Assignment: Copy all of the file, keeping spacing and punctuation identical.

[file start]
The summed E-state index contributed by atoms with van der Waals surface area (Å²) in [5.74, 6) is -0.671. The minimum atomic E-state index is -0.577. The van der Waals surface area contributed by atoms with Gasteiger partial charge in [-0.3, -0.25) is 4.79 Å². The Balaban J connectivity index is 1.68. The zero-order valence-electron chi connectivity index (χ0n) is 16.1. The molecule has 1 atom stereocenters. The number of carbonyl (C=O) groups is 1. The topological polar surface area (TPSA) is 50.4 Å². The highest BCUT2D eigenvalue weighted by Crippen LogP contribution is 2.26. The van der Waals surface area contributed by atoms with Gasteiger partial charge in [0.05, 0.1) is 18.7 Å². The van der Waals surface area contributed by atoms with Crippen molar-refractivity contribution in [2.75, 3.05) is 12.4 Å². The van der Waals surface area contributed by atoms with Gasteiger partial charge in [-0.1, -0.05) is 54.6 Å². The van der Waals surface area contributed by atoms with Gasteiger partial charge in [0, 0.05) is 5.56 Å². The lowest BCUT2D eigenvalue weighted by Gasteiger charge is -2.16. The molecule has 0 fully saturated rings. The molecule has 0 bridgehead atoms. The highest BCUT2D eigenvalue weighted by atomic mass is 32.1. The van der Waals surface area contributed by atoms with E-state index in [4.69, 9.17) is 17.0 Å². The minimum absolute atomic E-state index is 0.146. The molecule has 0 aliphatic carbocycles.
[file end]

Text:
The summed E-state index contributed by atoms with van der Waals surface area (Å²) in [5.74, 6) is -0.671. The minimum atomic E-state index is -0.577. The van der Waals surface area contributed by atoms with Gasteiger partial charge in [-0.3, -0.25) is 4.79 Å². The Balaban J connectivity index is 1.68. The zero-order valence-electron chi connectivity index (χ0n) is 16.1. The molecule has 1 atom stereocenters. The number of carbonyl (C=O) groups is 1. The topological polar surface area (TPSA) is 50.4 Å². The highest BCUT2D eigenvalue weighted by Crippen LogP contribution is 2.26. The van der Waals surface area contributed by atoms with Gasteiger partial charge in [0.05, 0.1) is 18.7 Å². The van der Waals surface area contributed by atoms with Crippen molar-refractivity contribution in [2.75, 3.05) is 12.4 Å². The van der Waals surface area contributed by atoms with Gasteiger partial charge in [-0.1, -0.05) is 54.6 Å². The van der Waals surface area contributed by atoms with Gasteiger partial charge in [0, 0.05) is 5.56 Å². The lowest BCUT2D eigenvalue weighted by Gasteiger charge is -2.16. The molecule has 0 fully saturated rings. The molecule has 0 bridgehead atoms. The highest BCUT2D eigenvalue weighted by atomic mass is 32.1. The van der Waals surface area contributed by atoms with E-state index in [4.69, 9.17) is 17.0 Å². The minimum absolute atomic E-state index is 0.146. The molecule has 0 aliphatic carbocycles.